Avoiding cross contamination
Wash cutting boards, dishes, utensils and countertops with hot water and soap between preparation of raw meat, poultry and
seafood and preparation of produce that will not be cooked.
Use kitchen sanitizers periodically on cutting boards and countertops for added protection. Try a solution of one teaspoon of chlorine bleach to one
quart of water.
Run plastic or other non-porous cutting boards through the dishwasher after use.
Safe Handling of Raw Produce and Fresh-Squeezed Fruit and Vegetable Juices. (Updated July 12, 2006). FDA, Center for Food
Safety and Applied Nutrition. www.cfsan.fda.gov/~dms/prodsafe.html
Fruits and Vegetables: Food Safety. (October 2006). FN-JSK.159.
University of Kentucky Cooperative Extension Service. www.ca.uky.edu/fcs/FACTSHTS/FN-JSK-159.pdf
Ah, spring! Ah-choo! Gardening tips for allergy sufferers
Timothy W. Horton, MS
With the emergence of flowering plants of spring also comes allergy-causing pollen. If you are a gardener who suffers from
allergies, how do you feel about the arrival of pollen-producing plants? Are you excited to go outside and enjoy the warmth of spring? Or do you dread the suffering of allergies that can come along with it?
By following a few recommendations, you can get out and enjoy the garden while minimizing your exposure to allergens in the garden.
Types of pollination
Pollen is a powdery substance produced by flowering plants that contains the male reproductive cells of the plant. It is carried by wind and insects to other plants, which it fertilizes.
Insect or self-pollination. Some plants produce pollen grains that are large in size so they can be easily picked up and moved by insects. This heavy, large pollen is not blown by air, so it is hard to inhale. As a result, it is responsible for fewer allergic reactions in people.
Plants that are either self-pollinating or cross-pollinated by insects fit into this category. These include rose, geranium, petunia, pansy and salvia, for example. Generally speaking, plants with bright, showy flowers tend to cause fewer allergy problems because they are insect-pollinated rather than wind-pollinated.
Wind pollination. Wind-pollinated plants produce small, light pollen that is easily picked up by the wind. It can travel great distances in the landscape and is easy to inhale, resulting in more allergic reactions. Weed and grass pollen fit into this category.
Many trees, including oak, birch, cedar and cottonwood (to name a few) produce wind-blown pollen, but tree pollen generally doesn’t travel great distances. (An oak tree in your yard will expose you to 10 times more pollen than an oak tree one block away, so avoid planting high pollen-producing trees in your landscape to minimize your exposure.)
Tips to avoid allergic reactions
Plant aromatic herbs such as mint, rosemary and oregano if you like fragrant plants. These don’t cause allergic reactions. Avoid heavily-scented flowers that can trigger allergic reactions.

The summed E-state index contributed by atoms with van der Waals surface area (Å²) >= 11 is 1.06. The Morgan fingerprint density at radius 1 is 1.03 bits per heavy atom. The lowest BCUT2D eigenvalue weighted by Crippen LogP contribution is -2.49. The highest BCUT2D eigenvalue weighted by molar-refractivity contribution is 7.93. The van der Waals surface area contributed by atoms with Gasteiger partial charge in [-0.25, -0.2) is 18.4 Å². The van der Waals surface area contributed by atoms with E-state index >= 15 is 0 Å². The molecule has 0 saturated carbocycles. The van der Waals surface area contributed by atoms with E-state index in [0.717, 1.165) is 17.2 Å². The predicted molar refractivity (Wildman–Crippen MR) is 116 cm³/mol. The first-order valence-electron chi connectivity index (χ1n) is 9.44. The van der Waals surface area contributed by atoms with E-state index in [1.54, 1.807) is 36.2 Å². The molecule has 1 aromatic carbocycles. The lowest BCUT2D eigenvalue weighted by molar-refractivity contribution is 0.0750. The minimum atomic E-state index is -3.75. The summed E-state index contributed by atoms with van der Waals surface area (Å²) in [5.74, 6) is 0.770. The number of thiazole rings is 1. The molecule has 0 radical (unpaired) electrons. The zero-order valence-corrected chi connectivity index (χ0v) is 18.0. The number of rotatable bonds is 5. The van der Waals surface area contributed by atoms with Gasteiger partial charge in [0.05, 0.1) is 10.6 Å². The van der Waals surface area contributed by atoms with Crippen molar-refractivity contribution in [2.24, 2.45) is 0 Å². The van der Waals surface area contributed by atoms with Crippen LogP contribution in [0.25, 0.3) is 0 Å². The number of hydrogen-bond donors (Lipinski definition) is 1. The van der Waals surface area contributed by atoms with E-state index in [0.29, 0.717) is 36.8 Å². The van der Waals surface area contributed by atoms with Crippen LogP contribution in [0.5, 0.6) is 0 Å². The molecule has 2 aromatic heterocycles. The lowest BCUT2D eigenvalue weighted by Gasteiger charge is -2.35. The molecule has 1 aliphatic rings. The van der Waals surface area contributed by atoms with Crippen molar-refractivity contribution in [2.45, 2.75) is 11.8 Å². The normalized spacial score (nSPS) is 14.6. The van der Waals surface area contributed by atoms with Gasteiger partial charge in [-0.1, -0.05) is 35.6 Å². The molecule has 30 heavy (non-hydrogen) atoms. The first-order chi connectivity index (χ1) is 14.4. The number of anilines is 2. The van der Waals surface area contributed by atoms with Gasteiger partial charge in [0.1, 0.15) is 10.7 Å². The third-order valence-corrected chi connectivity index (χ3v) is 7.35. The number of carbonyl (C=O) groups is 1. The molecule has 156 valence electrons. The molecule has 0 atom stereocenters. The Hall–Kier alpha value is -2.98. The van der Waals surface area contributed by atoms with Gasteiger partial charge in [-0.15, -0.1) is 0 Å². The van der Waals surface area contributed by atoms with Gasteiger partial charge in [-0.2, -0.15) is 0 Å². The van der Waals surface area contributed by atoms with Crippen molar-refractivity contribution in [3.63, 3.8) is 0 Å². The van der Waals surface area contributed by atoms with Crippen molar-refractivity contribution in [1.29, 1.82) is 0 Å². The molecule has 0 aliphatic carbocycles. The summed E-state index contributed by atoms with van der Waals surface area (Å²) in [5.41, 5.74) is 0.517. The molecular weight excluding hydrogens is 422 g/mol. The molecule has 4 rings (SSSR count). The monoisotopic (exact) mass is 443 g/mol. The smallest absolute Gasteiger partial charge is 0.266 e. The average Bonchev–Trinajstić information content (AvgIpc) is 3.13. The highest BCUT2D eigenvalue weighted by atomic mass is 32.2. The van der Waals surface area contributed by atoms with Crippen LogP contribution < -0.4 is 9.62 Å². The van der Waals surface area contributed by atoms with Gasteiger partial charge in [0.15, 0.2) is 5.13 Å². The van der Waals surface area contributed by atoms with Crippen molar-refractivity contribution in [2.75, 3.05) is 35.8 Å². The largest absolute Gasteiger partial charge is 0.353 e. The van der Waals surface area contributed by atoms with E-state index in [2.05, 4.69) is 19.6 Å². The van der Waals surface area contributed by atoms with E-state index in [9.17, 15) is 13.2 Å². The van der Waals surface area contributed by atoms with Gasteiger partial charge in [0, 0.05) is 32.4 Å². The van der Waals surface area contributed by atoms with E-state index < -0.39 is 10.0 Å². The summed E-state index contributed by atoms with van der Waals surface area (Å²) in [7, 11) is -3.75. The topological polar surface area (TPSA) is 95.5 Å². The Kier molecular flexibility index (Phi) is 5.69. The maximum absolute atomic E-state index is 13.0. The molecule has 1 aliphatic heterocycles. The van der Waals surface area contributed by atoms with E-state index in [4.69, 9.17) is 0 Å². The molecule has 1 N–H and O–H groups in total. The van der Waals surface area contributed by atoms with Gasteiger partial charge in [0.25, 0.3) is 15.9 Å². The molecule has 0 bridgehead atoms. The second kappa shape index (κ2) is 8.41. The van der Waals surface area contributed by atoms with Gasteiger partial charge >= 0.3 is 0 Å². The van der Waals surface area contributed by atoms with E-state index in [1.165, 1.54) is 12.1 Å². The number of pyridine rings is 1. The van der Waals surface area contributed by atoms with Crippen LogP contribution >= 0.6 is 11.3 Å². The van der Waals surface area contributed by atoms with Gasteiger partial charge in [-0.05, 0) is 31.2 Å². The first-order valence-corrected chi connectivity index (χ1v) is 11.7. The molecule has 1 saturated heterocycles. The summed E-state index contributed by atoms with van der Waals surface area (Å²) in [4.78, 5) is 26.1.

Do necessary gardening work following heavy rainstorms to take advantage of lower pollen levels. Environmental conditions affect the amount of pollen present in the atmosphere. Warm, gentle breezes raise pollen levels, while heavy rains cleanse the air of pollen. Also, sudden temperature drops (often associated with heavy rains) will lower atmospheric pollen levels.
Know what you are allergic
to so you can plan your activities to avoid the worst parts of the allergy season.
A person who suffers from allergies needs to be aware of what is causing the allergic reactions. Allergens, which include airborne plant pollen and mold spores, can trigger allergic reactions in people. Different plants produce different types of pollen at different times of the year.
Tree pollen hits its peak in April, so if you are allergic to this, postpone gardening activities to later in the year to avoid much of this type of pollen. The hot, dry part of summer is the peak for weed pollens such as ragweed and pigweed. Having garden plants that don’t require much care during this time will enable you to avoid exposure to these weed pollens.
Consider gravel or synthetic mulch. Organic mulches and compost are generally good for your plants but can provide a breeding ground for fungus and mold.
Wear clothes for gardening that you keep separate from your everyday clothes. Take off gardening clothes after returning indoors. Wash them separately from other laundry.
Wear gloves, masks and goggles or sunglasses to minimize your exposure to pollen. You should also shower immediately after gardening to wash off any pollen.
Hopefully, following these tips will help reduce your exposure to pollens causing allergic reactions. Happy gardening!